In an interview posted on YouTube by Courageous Connection, a California nonprofit organization for foster youth, Anthony talks about his five placements, three schools, and four years in foster care. Many foster children come from homes marked by neglect and abuse, and many move from house to house with no place to truly call home.
“I was just getting drug around like a piece of paper… just a blank piece of paper basically,” Anthony says in the video.
Foster students have the lowest graduation rate of all of the at-risk student groups in California, according to a 2013 study by WestEd, a nonprofit research agency. California is home to almost one-fifth of U.S. foster children, and the California government will now include them, along with students from low-income families and students learning English, in a funding program designed to improve their school performance.
Statistics show only 58 percent of 12th graders in foster care graduate, compared to 84 percent of California youth overall. Foster youth lag in language arts, performing similar to English learners and students with disabilities, and have the lowest math proficiency rate of all of the at-risk subgroups.
In attempt to confront the low performance of students in foster care, California is designating funds to foster students through a program called the Local Control Funding Formula (LCFF). Districts will receive money based on how many low-income, English learning, and foster-care students they have. The Los Angeles Unified School District has designated $9.9 million to hire 92 guidance counselors, behavior specialists, and other positions to help foster students.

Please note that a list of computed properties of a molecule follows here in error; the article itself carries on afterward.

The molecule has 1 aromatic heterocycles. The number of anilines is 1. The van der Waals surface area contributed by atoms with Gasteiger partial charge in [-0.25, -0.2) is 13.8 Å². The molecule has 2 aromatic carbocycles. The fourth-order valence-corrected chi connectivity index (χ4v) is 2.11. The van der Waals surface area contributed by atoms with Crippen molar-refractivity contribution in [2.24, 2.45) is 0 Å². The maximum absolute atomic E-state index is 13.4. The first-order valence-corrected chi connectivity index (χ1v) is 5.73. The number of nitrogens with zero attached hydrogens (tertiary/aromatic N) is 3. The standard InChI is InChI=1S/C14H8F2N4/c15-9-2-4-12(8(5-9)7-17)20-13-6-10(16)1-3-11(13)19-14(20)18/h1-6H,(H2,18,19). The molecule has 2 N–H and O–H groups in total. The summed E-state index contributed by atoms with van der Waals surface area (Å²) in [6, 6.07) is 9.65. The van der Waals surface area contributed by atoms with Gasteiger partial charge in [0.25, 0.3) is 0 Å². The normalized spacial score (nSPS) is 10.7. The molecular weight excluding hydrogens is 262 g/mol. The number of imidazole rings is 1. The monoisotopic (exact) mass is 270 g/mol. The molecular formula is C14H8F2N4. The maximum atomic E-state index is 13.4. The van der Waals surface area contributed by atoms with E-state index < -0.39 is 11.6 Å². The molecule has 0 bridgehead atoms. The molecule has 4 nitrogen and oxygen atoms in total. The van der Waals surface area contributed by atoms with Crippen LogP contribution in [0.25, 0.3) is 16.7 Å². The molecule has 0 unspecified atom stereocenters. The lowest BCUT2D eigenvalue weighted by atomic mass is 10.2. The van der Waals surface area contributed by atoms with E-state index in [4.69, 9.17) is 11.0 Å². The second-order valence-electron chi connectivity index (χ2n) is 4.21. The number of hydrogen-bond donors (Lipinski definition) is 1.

Molly Dunn, a lawyer from the LA-based Alliance for Children’s Rights, supports the new state policy: “That’s only right because these are our kids, the state’s kids, and they are doing the worst.” But Mike Jones, a former high-school science teacher and current executive director of Courageous Connection, doubts how much of an effect the large amounts of money will actually have. “You can’t fund love or doing the right thing,” he told me.
Jones, who works one-on-one with high-school foster kids in the Elk Grove Unified School District, talked about how they are so used to being ignored and invisible that they want to be recognized as individuals with unique needs. Sometimes it means helping them get simple things like a bus pass, yearbook, or prom dress. State funds won’t buy those things, but they help the foster youth get up and go to school in the morning.
“Each individual kid needs to be looked at and understood,” Jones said. More money won’t necessarily fix the problem, he said, because “you can’t pay someone to care.”